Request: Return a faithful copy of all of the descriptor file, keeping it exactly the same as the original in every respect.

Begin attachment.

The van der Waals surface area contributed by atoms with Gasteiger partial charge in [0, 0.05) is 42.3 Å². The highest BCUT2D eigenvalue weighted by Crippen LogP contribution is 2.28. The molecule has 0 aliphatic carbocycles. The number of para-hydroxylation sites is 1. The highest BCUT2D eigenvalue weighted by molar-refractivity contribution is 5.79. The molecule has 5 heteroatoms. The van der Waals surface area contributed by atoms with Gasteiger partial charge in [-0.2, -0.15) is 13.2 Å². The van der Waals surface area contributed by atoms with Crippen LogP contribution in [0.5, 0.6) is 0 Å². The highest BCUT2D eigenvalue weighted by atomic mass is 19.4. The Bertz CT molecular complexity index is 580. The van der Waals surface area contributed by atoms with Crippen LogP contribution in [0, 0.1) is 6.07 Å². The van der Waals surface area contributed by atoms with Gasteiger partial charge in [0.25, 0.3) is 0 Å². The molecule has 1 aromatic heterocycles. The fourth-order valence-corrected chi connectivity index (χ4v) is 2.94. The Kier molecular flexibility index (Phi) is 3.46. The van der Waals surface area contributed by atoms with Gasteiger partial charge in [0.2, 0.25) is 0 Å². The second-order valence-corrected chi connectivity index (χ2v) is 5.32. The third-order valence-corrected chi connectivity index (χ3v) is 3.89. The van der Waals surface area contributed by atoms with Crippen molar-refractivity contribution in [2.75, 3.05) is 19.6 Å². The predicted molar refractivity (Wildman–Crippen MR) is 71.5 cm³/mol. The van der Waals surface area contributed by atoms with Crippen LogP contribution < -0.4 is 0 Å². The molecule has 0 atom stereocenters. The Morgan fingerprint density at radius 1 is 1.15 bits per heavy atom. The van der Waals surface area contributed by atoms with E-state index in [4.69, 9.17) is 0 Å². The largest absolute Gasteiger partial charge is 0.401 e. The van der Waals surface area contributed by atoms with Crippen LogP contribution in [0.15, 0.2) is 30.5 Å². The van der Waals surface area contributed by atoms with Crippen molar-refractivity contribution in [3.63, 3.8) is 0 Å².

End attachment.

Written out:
The van der Waals surface area contributed by atoms with Gasteiger partial charge in [0, 0.05) is 42.3 Å². The highest BCUT2D eigenvalue weighted by Crippen LogP contribution is 2.28. The molecule has 0 aliphatic carbocycles. The number of para-hydroxylation sites is 1. The highest BCUT2D eigenvalue weighted by molar-refractivity contribution is 5.79. The molecule has 5 heteroatoms. The van der Waals surface area contributed by atoms with Gasteiger partial charge in [-0.2, -0.15) is 13.2 Å². The van der Waals surface area contributed by atoms with Crippen LogP contribution in [0.5, 0.6) is 0 Å². The highest BCUT2D eigenvalue weighted by atomic mass is 19.4. The Bertz CT molecular complexity index is 580. The van der Waals surface area contributed by atoms with Crippen LogP contribution in [0, 0.1) is 6.07 Å². The van der Waals surface area contributed by atoms with Gasteiger partial charge in [0.25, 0.3) is 0 Å². The molecule has 1 aromatic heterocycles. The fourth-order valence-corrected chi connectivity index (χ4v) is 2.94. The Kier molecular flexibility index (Phi) is 3.46. The van der Waals surface area contributed by atoms with Gasteiger partial charge in [0.2, 0.25) is 0 Å². The second-order valence-corrected chi connectivity index (χ2v) is 5.32. The third-order valence-corrected chi connectivity index (χ3v) is 3.89. The van der Waals surface area contributed by atoms with Crippen molar-refractivity contribution in [2.75, 3.05) is 19.6 Å². The predicted molar refractivity (Wildman–Crippen MR) is 71.5 cm³/mol. The van der Waals surface area contributed by atoms with Crippen LogP contribution < -0.4 is 0 Å². The molecule has 0 atom stereocenters. The Morgan fingerprint density at radius 1 is 1.15 bits per heavy atom. The van der Waals surface area contributed by atoms with E-state index in [4.69, 9.17) is 0 Å². The largest absolute Gasteiger partial charge is 0.401 e. The van der Waals surface area contributed by atoms with Crippen LogP contribution in [0.15, 0.2) is 30.5 Å². The van der Waals surface area contributed by atoms with Crippen molar-refractivity contribution in [3.63, 3.8) is 0 Å².